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Medical Cannabis : What Do Health Professionals Think?

Australian/NZ researchers have shed some light on how medical practitioners, pharmacists, nurses and other medical/allied health professionals feel about medical cannabis.

Researcher from the schools of pharmacy at Queensland University of Technology and the University of Auckland set out to find answers to the following questions:

  1. How do health professionals feel about the use of medicinal cannabis in clinical practice?
  2. How knowledgeable are health professionals regarding medicinal cannabis?
  3. What concerns exist for health professionals regarding the delivery of medicinal cannabis?

Of the 15,775 studies retrieved to help determine this information, only 106 made the final cut for full-text review and of this number, 26 were included.

Medical practitioners

Of the 18 studies investigating medical practitioners’ perspectives, none presented results rejecting the clinical usefulness of medicinal cannabis outright. However, many practitioners indicated a lack of knowledge of the pharmacology of phyto–and synthetic cannabinoids and were mindful of the potential risks associated with uncontrolled supply.


Only one study captured pharmacists’ beliefs and that was focused on Canada. 55% of Canadian hospital pharmacists agreed that  medicinal cannabis was effective overall. As with medical cannabis practitioners, overall, pharmacists’ self-reported knowledge was quite low and prominent was a view that a lack of accessible, solid literature was a major limitation to answering questions about medicinal cannabis.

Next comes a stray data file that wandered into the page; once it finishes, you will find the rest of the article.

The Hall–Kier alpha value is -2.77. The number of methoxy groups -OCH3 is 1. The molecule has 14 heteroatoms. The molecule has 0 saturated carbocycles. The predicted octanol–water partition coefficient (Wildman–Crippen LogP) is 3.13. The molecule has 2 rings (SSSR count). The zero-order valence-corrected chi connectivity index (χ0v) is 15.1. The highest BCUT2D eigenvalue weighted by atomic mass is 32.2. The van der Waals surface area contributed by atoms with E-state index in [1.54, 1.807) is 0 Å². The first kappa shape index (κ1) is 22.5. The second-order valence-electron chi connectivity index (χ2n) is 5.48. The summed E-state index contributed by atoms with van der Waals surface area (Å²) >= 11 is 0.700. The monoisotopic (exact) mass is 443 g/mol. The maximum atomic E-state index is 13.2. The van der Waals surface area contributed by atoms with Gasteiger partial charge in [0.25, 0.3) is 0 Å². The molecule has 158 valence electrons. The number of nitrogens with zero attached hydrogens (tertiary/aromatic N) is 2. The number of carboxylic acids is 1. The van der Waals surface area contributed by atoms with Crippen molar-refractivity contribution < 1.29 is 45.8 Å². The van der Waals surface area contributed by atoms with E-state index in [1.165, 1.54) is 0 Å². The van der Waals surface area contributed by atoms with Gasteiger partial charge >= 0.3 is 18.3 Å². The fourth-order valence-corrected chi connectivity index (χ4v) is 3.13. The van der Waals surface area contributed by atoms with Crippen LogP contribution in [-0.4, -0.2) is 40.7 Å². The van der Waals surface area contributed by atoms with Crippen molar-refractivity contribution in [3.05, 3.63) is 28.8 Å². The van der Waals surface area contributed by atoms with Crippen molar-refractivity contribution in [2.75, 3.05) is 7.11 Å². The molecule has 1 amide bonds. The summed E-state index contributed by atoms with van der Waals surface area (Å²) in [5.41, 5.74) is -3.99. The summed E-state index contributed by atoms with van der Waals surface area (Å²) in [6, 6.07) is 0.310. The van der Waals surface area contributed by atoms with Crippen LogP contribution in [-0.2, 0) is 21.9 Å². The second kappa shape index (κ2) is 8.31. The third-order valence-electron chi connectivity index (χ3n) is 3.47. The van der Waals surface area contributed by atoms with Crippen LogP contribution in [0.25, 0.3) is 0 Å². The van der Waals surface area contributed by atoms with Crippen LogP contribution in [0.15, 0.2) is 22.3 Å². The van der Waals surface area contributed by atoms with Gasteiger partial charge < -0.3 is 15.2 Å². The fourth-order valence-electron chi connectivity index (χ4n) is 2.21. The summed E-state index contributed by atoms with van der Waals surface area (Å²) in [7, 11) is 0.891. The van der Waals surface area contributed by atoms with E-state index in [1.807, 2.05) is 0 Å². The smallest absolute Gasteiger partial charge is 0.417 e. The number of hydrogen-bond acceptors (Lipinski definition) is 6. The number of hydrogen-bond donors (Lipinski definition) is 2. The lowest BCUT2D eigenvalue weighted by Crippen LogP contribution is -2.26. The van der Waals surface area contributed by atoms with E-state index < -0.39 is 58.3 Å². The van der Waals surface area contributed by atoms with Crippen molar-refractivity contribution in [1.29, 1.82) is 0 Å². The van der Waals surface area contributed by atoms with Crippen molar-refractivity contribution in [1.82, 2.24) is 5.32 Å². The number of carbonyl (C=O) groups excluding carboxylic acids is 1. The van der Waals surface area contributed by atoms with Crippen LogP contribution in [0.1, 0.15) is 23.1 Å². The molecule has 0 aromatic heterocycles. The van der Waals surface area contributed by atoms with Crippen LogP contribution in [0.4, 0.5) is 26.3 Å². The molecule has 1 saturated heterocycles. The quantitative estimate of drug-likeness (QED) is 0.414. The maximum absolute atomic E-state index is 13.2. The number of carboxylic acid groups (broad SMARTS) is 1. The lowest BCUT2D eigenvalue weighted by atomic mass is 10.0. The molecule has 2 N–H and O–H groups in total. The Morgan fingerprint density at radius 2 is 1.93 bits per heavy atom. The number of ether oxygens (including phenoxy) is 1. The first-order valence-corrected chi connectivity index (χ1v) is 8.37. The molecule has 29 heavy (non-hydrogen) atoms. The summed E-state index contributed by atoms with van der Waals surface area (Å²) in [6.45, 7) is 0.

Nurses And Others

The study report says those within these groups were largely supportive of medicinal cannabis and while not all supported it use, very few rejected its potential in a clinical setting. As above self-perceived knowledge in relation to the endocannabinoid system and the pharmacology of cannabinoids was largely considered poor.

The most common indirect public health concern among all the groups was cannabis would be obtained medicinally but used for recreational purposes.

“The general impression was that health professionals supported the use of medicinal cannabis in practice; however, there was a unanimous lack of self-perceived knowledge surrounding all aspects of medicinal cannabis,” state the authors. “Health professionals also voiced concern regarding direct patient harms and indirect societal harms.”

The above barely scratches the surface of the study report, which was published on PLOS One and can be viewed in full here.

Gillian Jalimnson
Gillian Jalimnson is one of Hemp Gazette's staff writers and has been with us since we kicked off in 2015. Gillian sees massive potential for cannabis in areas of health, energy, building and personal care products and is intrigued by the potential for cannabidiol (CBD) as an alternative to conventional treatments. You can contact Gillian here.

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